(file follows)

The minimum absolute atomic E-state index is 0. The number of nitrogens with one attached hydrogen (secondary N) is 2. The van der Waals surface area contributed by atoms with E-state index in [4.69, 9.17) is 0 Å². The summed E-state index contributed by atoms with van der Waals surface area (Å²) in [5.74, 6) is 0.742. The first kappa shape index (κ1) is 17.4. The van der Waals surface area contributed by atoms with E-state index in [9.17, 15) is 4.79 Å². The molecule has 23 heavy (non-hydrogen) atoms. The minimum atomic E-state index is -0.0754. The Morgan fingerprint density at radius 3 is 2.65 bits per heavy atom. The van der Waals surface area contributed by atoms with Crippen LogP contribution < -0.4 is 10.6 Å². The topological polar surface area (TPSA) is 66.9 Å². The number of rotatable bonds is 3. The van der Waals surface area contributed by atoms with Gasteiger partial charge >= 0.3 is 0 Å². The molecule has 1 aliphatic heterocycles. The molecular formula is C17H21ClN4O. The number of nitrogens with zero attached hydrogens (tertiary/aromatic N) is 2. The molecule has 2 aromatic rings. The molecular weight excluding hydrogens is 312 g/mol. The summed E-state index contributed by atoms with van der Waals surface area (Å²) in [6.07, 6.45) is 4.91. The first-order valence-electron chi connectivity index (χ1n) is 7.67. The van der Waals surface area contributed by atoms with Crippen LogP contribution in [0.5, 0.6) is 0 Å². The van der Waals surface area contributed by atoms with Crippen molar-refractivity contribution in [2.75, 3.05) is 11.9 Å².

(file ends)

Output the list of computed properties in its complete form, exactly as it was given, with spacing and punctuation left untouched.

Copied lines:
The minimum absolute atomic E-state index is 0. The number of nitrogens with one attached hydrogen (secondary N) is 2. The van der Waals surface area contributed by atoms with E-state index in [4.69, 9.17) is 0 Å². The summed E-state index contributed by atoms with van der Waals surface area (Å²) in [5.74, 6) is 0.742. The first kappa shape index (κ1) is 17.4. The van der Waals surface area contributed by atoms with E-state index in [9.17, 15) is 4.79 Å². The molecule has 23 heavy (non-hydrogen) atoms. The minimum atomic E-state index is -0.0754. The Morgan fingerprint density at radius 3 is 2.65 bits per heavy atom. The van der Waals surface area contributed by atoms with Crippen LogP contribution < -0.4 is 10.6 Å². The topological polar surface area (TPSA) is 66.9 Å². The number of rotatable bonds is 3. The van der Waals surface area contributed by atoms with Gasteiger partial charge >= 0.3 is 0 Å². The molecule has 1 aliphatic heterocycles. The molecular formula is C17H21ClN4O. The number of nitrogens with zero attached hydrogens (tertiary/aromatic N) is 2. The molecule has 2 aromatic rings. The molecular weight excluding hydrogens is 312 g/mol. The summed E-state index contributed by atoms with van der Waals surface area (Å²) in [6.07, 6.45) is 4.91. The first-order valence-electron chi connectivity index (χ1n) is 7.67. The van der Waals surface area contributed by atoms with Crippen LogP contribution in [0.5, 0.6) is 0 Å². The van der Waals surface area contributed by atoms with Crippen molar-refractivity contribution in [2.75, 3.05) is 11.9 Å².